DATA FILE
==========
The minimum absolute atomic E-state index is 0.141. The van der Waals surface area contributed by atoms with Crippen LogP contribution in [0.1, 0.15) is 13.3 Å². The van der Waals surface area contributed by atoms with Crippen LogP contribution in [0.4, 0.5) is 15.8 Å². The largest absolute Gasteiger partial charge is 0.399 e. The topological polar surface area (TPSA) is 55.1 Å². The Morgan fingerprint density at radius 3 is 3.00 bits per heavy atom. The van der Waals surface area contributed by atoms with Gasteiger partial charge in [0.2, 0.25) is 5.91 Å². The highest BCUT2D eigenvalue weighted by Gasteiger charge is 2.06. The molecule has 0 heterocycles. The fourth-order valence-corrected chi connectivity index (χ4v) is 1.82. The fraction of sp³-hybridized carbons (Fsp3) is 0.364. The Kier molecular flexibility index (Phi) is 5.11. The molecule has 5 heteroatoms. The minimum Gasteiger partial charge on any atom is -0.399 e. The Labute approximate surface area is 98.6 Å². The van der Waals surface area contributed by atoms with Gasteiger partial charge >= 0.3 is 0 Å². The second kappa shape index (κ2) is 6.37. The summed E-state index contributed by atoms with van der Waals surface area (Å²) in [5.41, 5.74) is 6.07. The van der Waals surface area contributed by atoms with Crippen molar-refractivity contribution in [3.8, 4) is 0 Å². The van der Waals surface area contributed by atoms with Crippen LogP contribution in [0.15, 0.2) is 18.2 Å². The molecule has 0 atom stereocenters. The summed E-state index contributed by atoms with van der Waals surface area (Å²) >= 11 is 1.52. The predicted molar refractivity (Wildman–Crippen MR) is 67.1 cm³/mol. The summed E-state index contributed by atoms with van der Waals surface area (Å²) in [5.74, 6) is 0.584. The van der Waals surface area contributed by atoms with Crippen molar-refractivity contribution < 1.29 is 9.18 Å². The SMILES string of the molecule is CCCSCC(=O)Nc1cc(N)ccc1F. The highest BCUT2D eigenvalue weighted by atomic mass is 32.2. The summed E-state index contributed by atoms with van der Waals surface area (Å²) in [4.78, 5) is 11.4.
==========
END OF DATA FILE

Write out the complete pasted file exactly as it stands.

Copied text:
The minimum absolute atomic E-state index is 0.141. The van der Waals surface area contributed by atoms with Crippen LogP contribution in [0.1, 0.15) is 13.3 Å². The van der Waals surface area contributed by atoms with Crippen LogP contribution in [0.4, 0.5) is 15.8 Å². The largest absolute Gasteiger partial charge is 0.399 e. The topological polar surface area (TPSA) is 55.1 Å². The Morgan fingerprint density at radius 3 is 3.00 bits per heavy atom. The van der Waals surface area contributed by atoms with Gasteiger partial charge in [0.2, 0.25) is 5.91 Å². The highest BCUT2D eigenvalue weighted by Gasteiger charge is 2.06. The molecule has 0 heterocycles. The fourth-order valence-corrected chi connectivity index (χ4v) is 1.82. The fraction of sp³-hybridized carbons (Fsp3) is 0.364. The Kier molecular flexibility index (Phi) is 5.11. The molecule has 5 heteroatoms. The minimum Gasteiger partial charge on any atom is -0.399 e. The Labute approximate surface area is 98.6 Å². The van der Waals surface area contributed by atoms with Gasteiger partial charge >= 0.3 is 0 Å². The second kappa shape index (κ2) is 6.37. The summed E-state index contributed by atoms with van der Waals surface area (Å²) in [5.41, 5.74) is 6.07. The van der Waals surface area contributed by atoms with Crippen molar-refractivity contribution in [3.8, 4) is 0 Å². The van der Waals surface area contributed by atoms with Crippen LogP contribution in [0.15, 0.2) is 18.2 Å². The molecule has 0 atom stereocenters. The summed E-state index contributed by atoms with van der Waals surface area (Å²) >= 11 is 1.52. The predicted molar refractivity (Wildman–Crippen MR) is 67.1 cm³/mol. The summed E-state index contributed by atoms with van der Waals surface area (Å²) in [5.74, 6) is 0.584. The van der Waals surface area contributed by atoms with Crippen molar-refractivity contribution < 1.29 is 9.18 Å². The SMILES string of the molecule is CCCSCC(=O)Nc1cc(N)ccc1F. The highest BCUT2D eigenvalue weighted by atomic mass is 32.2. The summed E-state index contributed by atoms with van der Waals surface area (Å²) in [4.78, 5) is 11.4.